As progress continued on the construction of the memorial, many 9/11 families online voiced the opinion that The Sphere should eventually be returned to its original home in the World Trade Center, as part of the 9/11 Memorial. Koenig also agreed and pushed for the move as well.
However, there was significant pushback from those involved with planning and designing the memorial. They argued that the damaged sphere might negatively impact the memorial’s unique dynamic.
Unfortunately, Koenig passed away in February of 2017, before the final decision was reached.
How Koenig’s Famous Sphere Returned Home
Eventually, an agreement was made that the sculpture be placed outside the 9/11 Memorial.
This decision was thanks to Michael Burke, who lost his firefighter brother in the attacks and passionately fought for The Sphere to return to the site.
In the summer of 2017, the sculpture was moved to its permanent home in Liberty Park, overlooking the 9/11 Memorial. The Port Authority of New York and New Jersey held a ceremony at the park in November of that year to celebrate its return to the World Trade Center.
Visiting the World Trade Center Sphere: What to See
The Sphere is different from many of the elements of the memorial. Unlike the pools and newly planted trees, nothing about the sculpture was rebuilt or created after September 11. Even the Survivor Tree, which was also found in the rubble of Ground Zero, has been nursed back to health and returned to its former glory.
On the other hand, The Sphere survived and was physically affected by 9/11. Many of the artifacts damaged in the attacks and other physical remains are on display in the 9/11 Museum, which you must pay to see. The Sphere, however, is free to visit and reflect on, serving as a reminder of just how much damage was done that day. It carries with it the tragedy of the attacks but still tells a story of indestructible spirit.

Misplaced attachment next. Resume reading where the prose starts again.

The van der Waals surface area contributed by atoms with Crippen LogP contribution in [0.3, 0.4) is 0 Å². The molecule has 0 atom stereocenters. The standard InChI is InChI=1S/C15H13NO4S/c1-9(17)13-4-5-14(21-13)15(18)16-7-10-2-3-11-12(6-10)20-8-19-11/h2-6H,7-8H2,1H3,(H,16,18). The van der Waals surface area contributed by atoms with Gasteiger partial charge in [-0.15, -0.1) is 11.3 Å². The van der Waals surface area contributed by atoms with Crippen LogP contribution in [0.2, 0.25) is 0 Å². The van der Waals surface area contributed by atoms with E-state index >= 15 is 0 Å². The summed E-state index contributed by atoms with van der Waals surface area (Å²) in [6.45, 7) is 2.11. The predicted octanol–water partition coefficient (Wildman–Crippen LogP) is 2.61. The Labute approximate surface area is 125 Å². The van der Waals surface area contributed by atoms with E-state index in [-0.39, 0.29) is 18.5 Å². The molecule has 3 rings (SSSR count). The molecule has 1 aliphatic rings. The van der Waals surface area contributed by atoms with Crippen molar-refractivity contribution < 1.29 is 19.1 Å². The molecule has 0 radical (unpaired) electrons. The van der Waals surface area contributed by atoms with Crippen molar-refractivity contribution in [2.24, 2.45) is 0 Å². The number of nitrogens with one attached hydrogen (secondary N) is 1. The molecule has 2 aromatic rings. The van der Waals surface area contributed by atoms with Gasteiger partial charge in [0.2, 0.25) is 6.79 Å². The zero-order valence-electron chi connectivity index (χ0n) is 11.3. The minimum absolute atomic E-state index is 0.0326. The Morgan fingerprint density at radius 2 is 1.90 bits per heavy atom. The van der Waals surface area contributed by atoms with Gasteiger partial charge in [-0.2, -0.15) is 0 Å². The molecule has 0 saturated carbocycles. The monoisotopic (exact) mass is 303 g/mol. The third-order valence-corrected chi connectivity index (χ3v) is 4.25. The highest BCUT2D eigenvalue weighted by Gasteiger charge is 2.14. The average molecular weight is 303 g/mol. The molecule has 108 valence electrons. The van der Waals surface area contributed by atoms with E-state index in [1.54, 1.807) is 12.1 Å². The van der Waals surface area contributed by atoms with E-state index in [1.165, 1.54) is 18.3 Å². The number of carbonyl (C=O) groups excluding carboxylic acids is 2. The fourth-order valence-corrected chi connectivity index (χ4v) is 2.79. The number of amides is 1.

Guide tip: The original location of The Sphere was not in the same spot it is currently located. Greenwich Street was extended and today runs over the original home of the sculpture. You can see both spots on a walking tour of Ground Zero.
Remembering 9/11 Through Art
Welcoming The Sphere back to the World Trade Center was definitely a triumph, but it can still be unsettling for some to see. As a New Yorker, it reminds me of the images of Ground Zero in the aftermath of 9/11 — but that’s not necessarily a bad thing.
By remembering, we pay tribute to the lives that were lost, the heroes who stepped up that day and in the days that followed, and how our city is strong enough to overcome any obstacle. When you visit the 9/11 Memorial, you can’t miss seeing the sculpture. It’s part of the 9/11 story and an important landmark on the landscape of Ground Zero.
For more on the thoughtful design behind what you can see at Ground Zero, read about the architects and designers who helped create the 9/11 Memorial and Museum.